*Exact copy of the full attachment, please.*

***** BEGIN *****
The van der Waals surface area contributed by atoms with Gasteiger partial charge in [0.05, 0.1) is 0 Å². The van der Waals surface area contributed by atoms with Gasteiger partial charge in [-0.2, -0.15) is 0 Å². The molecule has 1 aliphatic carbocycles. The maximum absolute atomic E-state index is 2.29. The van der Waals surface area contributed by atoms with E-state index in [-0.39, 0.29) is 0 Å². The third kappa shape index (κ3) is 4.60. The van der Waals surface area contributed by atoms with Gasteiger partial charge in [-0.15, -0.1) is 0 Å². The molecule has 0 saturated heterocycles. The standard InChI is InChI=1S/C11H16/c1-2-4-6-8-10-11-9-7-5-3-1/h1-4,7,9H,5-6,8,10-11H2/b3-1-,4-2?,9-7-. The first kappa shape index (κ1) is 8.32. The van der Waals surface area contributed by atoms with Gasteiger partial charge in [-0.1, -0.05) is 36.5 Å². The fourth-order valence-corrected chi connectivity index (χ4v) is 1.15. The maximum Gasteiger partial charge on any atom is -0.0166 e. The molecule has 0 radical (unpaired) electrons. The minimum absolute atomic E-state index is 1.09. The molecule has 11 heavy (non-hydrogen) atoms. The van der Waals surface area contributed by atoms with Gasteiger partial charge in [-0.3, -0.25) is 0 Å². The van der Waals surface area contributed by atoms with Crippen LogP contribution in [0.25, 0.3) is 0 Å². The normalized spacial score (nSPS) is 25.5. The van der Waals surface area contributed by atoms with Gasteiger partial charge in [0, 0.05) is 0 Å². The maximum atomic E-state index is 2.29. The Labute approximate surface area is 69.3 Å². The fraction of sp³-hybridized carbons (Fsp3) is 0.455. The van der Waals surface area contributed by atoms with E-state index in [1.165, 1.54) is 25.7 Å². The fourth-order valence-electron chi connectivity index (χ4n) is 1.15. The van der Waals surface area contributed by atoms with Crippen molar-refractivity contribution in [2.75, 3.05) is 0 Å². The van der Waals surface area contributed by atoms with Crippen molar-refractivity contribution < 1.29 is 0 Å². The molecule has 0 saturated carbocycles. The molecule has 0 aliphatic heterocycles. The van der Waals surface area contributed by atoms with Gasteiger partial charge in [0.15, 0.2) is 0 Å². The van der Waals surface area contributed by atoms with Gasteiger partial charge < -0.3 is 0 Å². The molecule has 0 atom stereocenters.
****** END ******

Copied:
The van der Waals surface area contributed by atoms with Gasteiger partial charge in [0.05, 0.1) is 0 Å². The van der Waals surface area contributed by atoms with Gasteiger partial charge in [-0.2, -0.15) is 0 Å². The molecule has 1 aliphatic carbocycles. The maximum absolute atomic E-state index is 2.29. The van der Waals surface area contributed by atoms with E-state index in [-0.39, 0.29) is 0 Å². The third kappa shape index (κ3) is 4.60. The van der Waals surface area contributed by atoms with Gasteiger partial charge in [-0.15, -0.1) is 0 Å². The molecule has 0 saturated heterocycles. The standard InChI is InChI=1S/C11H16/c1-2-4-6-8-10-11-9-7-5-3-1/h1-4,7,9H,5-6,8,10-11H2/b3-1-,4-2?,9-7-. The first kappa shape index (κ1) is 8.32. The van der Waals surface area contributed by atoms with Gasteiger partial charge in [-0.1, -0.05) is 36.5 Å². The fourth-order valence-corrected chi connectivity index (χ4v) is 1.15. The maximum Gasteiger partial charge on any atom is -0.0166 e. The molecule has 0 radical (unpaired) electrons. The minimum absolute atomic E-state index is 1.09. The molecule has 11 heavy (non-hydrogen) atoms. The van der Waals surface area contributed by atoms with Gasteiger partial charge in [-0.3, -0.25) is 0 Å². The van der Waals surface area contributed by atoms with Crippen LogP contribution in [0.25, 0.3) is 0 Å². The normalized spacial score (nSPS) is 25.5. The van der Waals surface area contributed by atoms with Gasteiger partial charge in [0, 0.05) is 0 Å². The maximum atomic E-state index is 2.29. The Labute approximate surface area is 69.3 Å². The fraction of sp³-hybridized carbons (Fsp3) is 0.455. The van der Waals surface area contributed by atoms with E-state index in [1.165, 1.54) is 25.7 Å². The fourth-order valence-electron chi connectivity index (χ4n) is 1.15. The van der Waals surface area contributed by atoms with Crippen molar-refractivity contribution in [2.75, 3.05) is 0 Å². The van der Waals surface area contributed by atoms with Crippen molar-refractivity contribution < 1.29 is 0 Å². The molecule has 0 saturated carbocycles. The molecule has 0 aliphatic heterocycles. The van der Waals surface area contributed by atoms with Gasteiger partial charge in [0.15, 0.2) is 0 Å². The van der Waals surface area contributed by atoms with Gasteiger partial charge < -0.3 is 0 Å². The molecule has 0 atom stereocenters.